Dienstag, August 06, 2013

2 clips and an Ares Predator

After the previous post images of survival knives, and guns in the Shadowrun game flashed before my inner eye.
Shadowrun has catalogs full of equipment, although the differences between the several heavy pistols are rather minor the fluff has its charm (and its price).

Buying equipment for the characters was a part-time job for Shadowrun gamers, and we used to browse through the books, stare at the simple silhouettes of the pieces and compare game stats, just as if browsing through any other catalog with pictures, short descriptions and prices - say a guitar shop's catalog.
Equipment lists raise attention, grab it, bind it, torture it. Even with short lists as in the Basic Fantasy game. I'm glad my players yet didn't stumble over the magic item section in their rule books...

Did anybody wrote a Shadowrun equipment app for smartphones, or pcs? Would be much nicer to scroll through the stuff, and have an option for side by side comparison.

2 Clips And An Ares Predator

When I was game-mastering Shadowrun (2nd Edition) I used to design the runs so that it was possible to get through them (presuming wits on the side of the players) with one heavy pistol and 2 clips of ammo. We had serious firefights street-wars with some GMs, and while that cinematic-over-the-top-style was good fun, I also liked a different approach. At least, I planned so the players had an option of doing stealth runs.

'When it comes to Shadowrunning nothing ever goes according to plan.'

Why pick up a light pistol, anyway?

In rp games conflicts often (and very quickly) escalate to deadly combat. I find that even with inexperienced gamers: as soon as they play their character they start to roam, and pick fights as if most of the inhabitants of the game world were enemies placed there for combat experience.
This might be true for a series of computer rpgs - and I've yet to find one with reasonable character interaction options. However, when it comes to encounter design, which implies thinking about those options, conflict, and physical conflict is just one of them. (Read: there are other options, too!)
I know that monster descriptions say 'monster will attack PCs on sight', and 'fight to the death', and so on, and so on.

Back to those light pistols. And the intimidation skill. Have you ever noticed that intimidation skill? Have you ever used it? Because I can't recall a situation when we did.

Intimidation Skill

'So, how does a Shadowrun character draw a light pistol on his opponent, and tell him to leave him alone? Yeah, he does so while his other hand levels that modified Ares Predator with his opponent's crotch and pulls the trigger.'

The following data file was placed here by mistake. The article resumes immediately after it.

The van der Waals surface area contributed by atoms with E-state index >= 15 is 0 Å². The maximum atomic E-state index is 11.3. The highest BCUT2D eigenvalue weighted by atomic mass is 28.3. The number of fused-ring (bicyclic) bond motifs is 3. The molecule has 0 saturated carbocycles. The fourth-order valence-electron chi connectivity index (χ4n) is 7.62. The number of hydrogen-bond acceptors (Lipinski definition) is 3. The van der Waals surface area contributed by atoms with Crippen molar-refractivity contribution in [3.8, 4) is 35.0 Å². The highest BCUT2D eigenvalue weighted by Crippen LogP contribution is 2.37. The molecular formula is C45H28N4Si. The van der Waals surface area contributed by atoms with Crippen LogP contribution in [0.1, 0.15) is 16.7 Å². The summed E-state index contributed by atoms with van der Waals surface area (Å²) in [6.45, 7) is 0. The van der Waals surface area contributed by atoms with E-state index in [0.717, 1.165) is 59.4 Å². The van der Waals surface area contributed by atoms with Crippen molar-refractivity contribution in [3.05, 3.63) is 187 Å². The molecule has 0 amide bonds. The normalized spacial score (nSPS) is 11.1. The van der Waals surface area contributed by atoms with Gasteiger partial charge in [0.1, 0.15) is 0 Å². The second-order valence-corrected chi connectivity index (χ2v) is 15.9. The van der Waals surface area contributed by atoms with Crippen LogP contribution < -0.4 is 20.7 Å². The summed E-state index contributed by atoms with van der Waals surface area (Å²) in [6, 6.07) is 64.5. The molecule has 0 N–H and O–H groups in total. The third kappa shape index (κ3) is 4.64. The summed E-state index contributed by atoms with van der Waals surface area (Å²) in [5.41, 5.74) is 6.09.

Intimidation with a light pistol alone does not work, because the opponent is likely to have a bigger gun. (Think of that meme-worthy Crocodile Dundee scene.) And the players know the stat blocks. A light pistol within SR2 was a joke, and if it wasn't our GM would have made it one. It could hurt, do some damage, but that damage would be shrugged off, and even if it hurt so much as to cause a wound, the characters would heal and bounce on. (I read SR 20th Anniversary Edition, and light pistols seem to be a little more dangerous here.)

'Shadowrun simulates the gunfire exchange by the clunk and clutter of those many six-sided dice. Otherwise its matrix-style slow-motion.' (That's out of context, but I like it.)

Intimidation (in rpgs) is a bit of acting, skill display, maybe weapon display, and mostly communication. If characters want to tell somebody to leave them alone, they could just ask them, and that somebody may consider the request. If that somebody is smart he'd observe the situation. He might feel intimidated even if no intimidation effort is made on the side of the characters.
The Intimidation Skill becomes necessary if that somebody is feeling lucky in that situaiton, but the characters want to convince him that leaving is the better option.

The reason why I designed the runs according to the 2C/1AP principle was that I wanted the players to explore those other options of interaction, communication, and sometimes intimidation. In a way it's kind of old school. You get XP for resolving the encounter - stealing the treasure from the dragon, or defeating him, or tricking him into giving you its treasure, (as if that would ever work,) or by getting away alive.

Anyway, this was meant to be a follow-up on the magic weapons post. But there are few magic weapons in Shadowrun. There are plenty of cool fluff weapons with fancy names and few differences.

I'd like to play SR4 (or the upcoming SR5) to see how it feels today. The last runs I GM-ed were done using the Saga System.

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